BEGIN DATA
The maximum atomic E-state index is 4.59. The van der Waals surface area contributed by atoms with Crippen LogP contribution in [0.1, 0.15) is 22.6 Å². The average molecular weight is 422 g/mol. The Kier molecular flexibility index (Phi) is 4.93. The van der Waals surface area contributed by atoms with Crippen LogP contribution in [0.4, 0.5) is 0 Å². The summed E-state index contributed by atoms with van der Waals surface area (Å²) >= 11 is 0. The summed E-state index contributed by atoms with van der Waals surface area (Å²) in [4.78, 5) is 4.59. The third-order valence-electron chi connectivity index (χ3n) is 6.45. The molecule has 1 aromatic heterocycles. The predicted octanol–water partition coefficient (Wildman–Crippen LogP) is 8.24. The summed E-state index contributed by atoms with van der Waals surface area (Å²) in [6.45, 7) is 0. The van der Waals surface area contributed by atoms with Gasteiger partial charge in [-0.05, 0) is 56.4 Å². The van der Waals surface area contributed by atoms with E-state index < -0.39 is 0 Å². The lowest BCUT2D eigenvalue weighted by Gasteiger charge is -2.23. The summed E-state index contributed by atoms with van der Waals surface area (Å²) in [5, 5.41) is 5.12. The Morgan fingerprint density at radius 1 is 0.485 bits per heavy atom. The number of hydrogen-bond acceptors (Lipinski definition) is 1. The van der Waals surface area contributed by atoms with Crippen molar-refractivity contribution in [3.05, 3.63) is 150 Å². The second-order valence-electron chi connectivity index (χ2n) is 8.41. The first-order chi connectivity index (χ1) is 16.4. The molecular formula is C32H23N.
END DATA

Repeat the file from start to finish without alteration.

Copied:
The maximum atomic E-state index is 4.59. The van der Waals surface area contributed by atoms with Crippen LogP contribution in [0.1, 0.15) is 22.6 Å². The average molecular weight is 422 g/mol. The Kier molecular flexibility index (Phi) is 4.93. The van der Waals surface area contributed by atoms with Crippen LogP contribution in [0.4, 0.5) is 0 Å². The summed E-state index contributed by atoms with van der Waals surface area (Å²) >= 11 is 0. The summed E-state index contributed by atoms with van der Waals surface area (Å²) in [4.78, 5) is 4.59. The third-order valence-electron chi connectivity index (χ3n) is 6.45. The molecule has 1 aromatic heterocycles. The predicted octanol–water partition coefficient (Wildman–Crippen LogP) is 8.24. The summed E-state index contributed by atoms with van der Waals surface area (Å²) in [6.45, 7) is 0. The van der Waals surface area contributed by atoms with Gasteiger partial charge in [-0.05, 0) is 56.4 Å². The van der Waals surface area contributed by atoms with E-state index < -0.39 is 0 Å². The lowest BCUT2D eigenvalue weighted by Gasteiger charge is -2.23. The summed E-state index contributed by atoms with van der Waals surface area (Å²) in [5, 5.41) is 5.12. The Morgan fingerprint density at radius 1 is 0.485 bits per heavy atom. The number of hydrogen-bond acceptors (Lipinski definition) is 1. The van der Waals surface area contributed by atoms with Crippen molar-refractivity contribution in [3.05, 3.63) is 150 Å². The second-order valence-electron chi connectivity index (χ2n) is 8.41. The first-order chi connectivity index (χ1) is 16.4. The molecular formula is C32H23N.